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The Story About Globes

September 21, 2012
Written by Jacob Garvelink

A globe is a three-dimensional scale model of planet earth or another celestial body such as a planet or the moon. The word globe comes from the Latin word ‘globus’ meaning mass or sphere. Globes depicting the earth are also called terrestrial or geographical globes. More specifically they can also be political globes. These depict the countries of the world in various colors as well as specifics like trade routes, steamship lines or even Zeppelin routes. 

A physical globe does not show any (or only minimal) country or political demarkations. It focuses on the physical geographical information of our planet showing mountain ranges, habitat types and often information such as depth and elevation. These globe are less frequently found than political globes.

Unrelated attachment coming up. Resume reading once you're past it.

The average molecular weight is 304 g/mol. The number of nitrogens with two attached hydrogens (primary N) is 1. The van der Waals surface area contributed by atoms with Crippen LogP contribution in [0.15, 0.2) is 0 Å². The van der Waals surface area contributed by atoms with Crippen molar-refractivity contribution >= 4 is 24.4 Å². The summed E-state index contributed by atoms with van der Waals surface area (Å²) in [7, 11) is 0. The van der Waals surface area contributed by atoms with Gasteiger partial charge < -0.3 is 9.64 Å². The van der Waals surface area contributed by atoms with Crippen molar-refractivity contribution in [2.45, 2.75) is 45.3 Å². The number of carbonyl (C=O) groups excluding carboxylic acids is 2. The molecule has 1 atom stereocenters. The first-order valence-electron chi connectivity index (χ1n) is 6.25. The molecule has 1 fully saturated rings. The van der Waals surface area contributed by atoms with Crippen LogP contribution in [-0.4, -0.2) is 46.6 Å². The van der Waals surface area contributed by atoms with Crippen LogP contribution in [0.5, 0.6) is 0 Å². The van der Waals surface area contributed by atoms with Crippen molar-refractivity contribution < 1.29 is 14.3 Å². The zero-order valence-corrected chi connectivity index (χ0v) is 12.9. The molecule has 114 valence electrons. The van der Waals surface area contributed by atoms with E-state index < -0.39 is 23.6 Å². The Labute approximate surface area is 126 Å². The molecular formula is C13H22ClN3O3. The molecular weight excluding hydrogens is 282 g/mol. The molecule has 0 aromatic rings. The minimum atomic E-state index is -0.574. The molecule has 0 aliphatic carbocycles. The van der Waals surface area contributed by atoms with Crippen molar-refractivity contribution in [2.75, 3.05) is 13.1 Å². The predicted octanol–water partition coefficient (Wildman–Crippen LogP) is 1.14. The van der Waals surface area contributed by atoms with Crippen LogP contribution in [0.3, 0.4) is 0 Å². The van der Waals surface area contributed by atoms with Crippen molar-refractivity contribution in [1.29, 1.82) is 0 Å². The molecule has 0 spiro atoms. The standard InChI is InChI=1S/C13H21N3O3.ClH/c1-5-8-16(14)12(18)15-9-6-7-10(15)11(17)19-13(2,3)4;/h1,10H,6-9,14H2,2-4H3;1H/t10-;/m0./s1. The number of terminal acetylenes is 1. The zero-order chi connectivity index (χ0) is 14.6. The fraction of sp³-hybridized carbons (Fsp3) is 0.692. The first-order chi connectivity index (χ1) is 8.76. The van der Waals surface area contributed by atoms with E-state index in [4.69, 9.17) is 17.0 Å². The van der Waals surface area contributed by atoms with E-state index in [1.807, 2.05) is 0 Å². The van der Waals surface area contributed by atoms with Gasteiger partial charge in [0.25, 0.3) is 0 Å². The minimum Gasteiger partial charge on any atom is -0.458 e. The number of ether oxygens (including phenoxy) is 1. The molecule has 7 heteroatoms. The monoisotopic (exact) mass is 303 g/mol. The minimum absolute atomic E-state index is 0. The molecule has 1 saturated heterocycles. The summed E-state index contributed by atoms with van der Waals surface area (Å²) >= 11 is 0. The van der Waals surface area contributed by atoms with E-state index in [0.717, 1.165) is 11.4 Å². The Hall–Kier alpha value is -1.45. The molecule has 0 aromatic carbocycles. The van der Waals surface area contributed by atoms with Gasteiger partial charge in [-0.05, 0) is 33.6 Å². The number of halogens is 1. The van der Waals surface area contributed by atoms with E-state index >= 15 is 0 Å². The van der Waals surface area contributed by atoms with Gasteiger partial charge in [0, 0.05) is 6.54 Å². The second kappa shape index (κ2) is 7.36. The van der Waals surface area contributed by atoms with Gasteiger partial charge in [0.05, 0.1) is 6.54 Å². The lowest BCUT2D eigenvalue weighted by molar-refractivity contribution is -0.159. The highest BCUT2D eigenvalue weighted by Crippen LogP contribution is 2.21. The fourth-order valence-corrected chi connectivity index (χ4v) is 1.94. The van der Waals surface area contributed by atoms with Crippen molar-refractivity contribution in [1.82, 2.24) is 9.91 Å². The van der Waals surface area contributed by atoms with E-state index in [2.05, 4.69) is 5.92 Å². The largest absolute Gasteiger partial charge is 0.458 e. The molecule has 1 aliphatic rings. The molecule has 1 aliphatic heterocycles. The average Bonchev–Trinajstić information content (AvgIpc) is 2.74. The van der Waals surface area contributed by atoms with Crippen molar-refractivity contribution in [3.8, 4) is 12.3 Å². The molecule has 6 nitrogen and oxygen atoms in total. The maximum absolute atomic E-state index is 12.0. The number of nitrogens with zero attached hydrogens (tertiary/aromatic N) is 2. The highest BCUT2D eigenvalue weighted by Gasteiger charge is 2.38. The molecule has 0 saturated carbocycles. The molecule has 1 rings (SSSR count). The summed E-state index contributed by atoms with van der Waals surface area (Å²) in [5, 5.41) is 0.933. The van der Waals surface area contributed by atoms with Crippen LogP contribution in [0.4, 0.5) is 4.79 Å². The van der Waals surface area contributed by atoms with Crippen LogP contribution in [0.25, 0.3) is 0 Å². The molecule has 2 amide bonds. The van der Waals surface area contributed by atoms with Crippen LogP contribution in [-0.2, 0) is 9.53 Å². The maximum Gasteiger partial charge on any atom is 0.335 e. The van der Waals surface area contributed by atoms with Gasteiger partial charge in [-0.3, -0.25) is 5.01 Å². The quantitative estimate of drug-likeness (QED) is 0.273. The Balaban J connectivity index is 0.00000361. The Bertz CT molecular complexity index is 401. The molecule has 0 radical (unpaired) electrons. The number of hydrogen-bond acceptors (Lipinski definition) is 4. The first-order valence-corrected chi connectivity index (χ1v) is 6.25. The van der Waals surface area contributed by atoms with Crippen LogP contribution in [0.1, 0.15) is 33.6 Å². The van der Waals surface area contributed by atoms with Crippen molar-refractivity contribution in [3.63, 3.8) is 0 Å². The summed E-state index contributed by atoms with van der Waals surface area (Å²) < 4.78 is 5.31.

A globe is the only representation of the earth that does not distort either the shape or the size of large features. Flat maps are created using a map projection that inevitably introduces an increasing amount of distortion the larger the area the map shows. A typical scale for a terrestrial globe is roughly 1:40 million. This corresponds to a globe with a circumference of one meter, since the circumference of the real Earth is almost exactly 40 million meters.

A globe is usually mounted at a 23.5° angle on a meridian. In addition to making it easy to use, this mounting also represents the angle of the planet in relation to the sun and the spin of the planet. This makes it easy to visualize how days and seasons change. The meridian can also be placed inside of the globe and sometimes a double meridian is used which gives the globe a very nice free feel. The stand of a globe will vary widely from clean wooden or bakelite stands to extravagant ‘seats’ to hold a globe or even airplanes and meticulously turned wooden stands. The stand is often a tool for aging a globe beside the map which is being used.